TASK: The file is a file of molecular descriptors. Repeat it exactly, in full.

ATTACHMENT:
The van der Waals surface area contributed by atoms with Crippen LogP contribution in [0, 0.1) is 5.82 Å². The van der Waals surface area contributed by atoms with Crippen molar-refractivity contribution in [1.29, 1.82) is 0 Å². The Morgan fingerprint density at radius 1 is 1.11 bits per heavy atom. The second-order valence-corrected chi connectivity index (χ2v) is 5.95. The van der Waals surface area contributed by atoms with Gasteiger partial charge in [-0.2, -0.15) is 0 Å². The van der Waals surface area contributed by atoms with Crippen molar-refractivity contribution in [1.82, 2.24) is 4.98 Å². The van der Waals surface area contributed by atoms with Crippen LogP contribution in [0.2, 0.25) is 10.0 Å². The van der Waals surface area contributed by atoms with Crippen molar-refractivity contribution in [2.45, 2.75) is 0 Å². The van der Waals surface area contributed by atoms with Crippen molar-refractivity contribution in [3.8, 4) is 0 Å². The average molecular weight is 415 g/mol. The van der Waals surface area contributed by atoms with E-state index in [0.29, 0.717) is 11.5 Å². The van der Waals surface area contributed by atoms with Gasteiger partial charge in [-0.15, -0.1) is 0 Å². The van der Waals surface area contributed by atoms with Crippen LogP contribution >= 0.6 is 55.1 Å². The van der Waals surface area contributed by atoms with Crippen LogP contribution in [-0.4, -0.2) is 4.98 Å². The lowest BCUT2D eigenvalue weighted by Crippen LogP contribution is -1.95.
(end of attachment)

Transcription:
The van der Waals surface area contributed by atoms with Crippen LogP contribution in [0, 0.1) is 5.82 Å². The van der Waals surface area contributed by atoms with Crippen molar-refractivity contribution in [1.29, 1.82) is 0 Å². The Morgan fingerprint density at radius 1 is 1.11 bits per heavy atom. The second-order valence-corrected chi connectivity index (χ2v) is 5.95. The van der Waals surface area contributed by atoms with Gasteiger partial charge in [-0.2, -0.15) is 0 Å². The van der Waals surface area contributed by atoms with Crippen molar-refractivity contribution in [1.82, 2.24) is 4.98 Å². The van der Waals surface area contributed by atoms with Crippen LogP contribution in [0.2, 0.25) is 10.0 Å². The van der Waals surface area contributed by atoms with Crippen molar-refractivity contribution in [2.45, 2.75) is 0 Å². The van der Waals surface area contributed by atoms with Crippen molar-refractivity contribution in [3.8, 4) is 0 Å². The average molecular weight is 415 g/mol. The van der Waals surface area contributed by atoms with E-state index in [0.29, 0.717) is 11.5 Å². The van der Waals surface area contributed by atoms with Gasteiger partial charge in [-0.15, -0.1) is 0 Å². The van der Waals surface area contributed by atoms with Crippen LogP contribution >= 0.6 is 55.1 Å². The van der Waals surface area contributed by atoms with Crippen LogP contribution in [-0.4, -0.2) is 4.98 Å². The lowest BCUT2D eigenvalue weighted by Crippen LogP contribution is -1.95.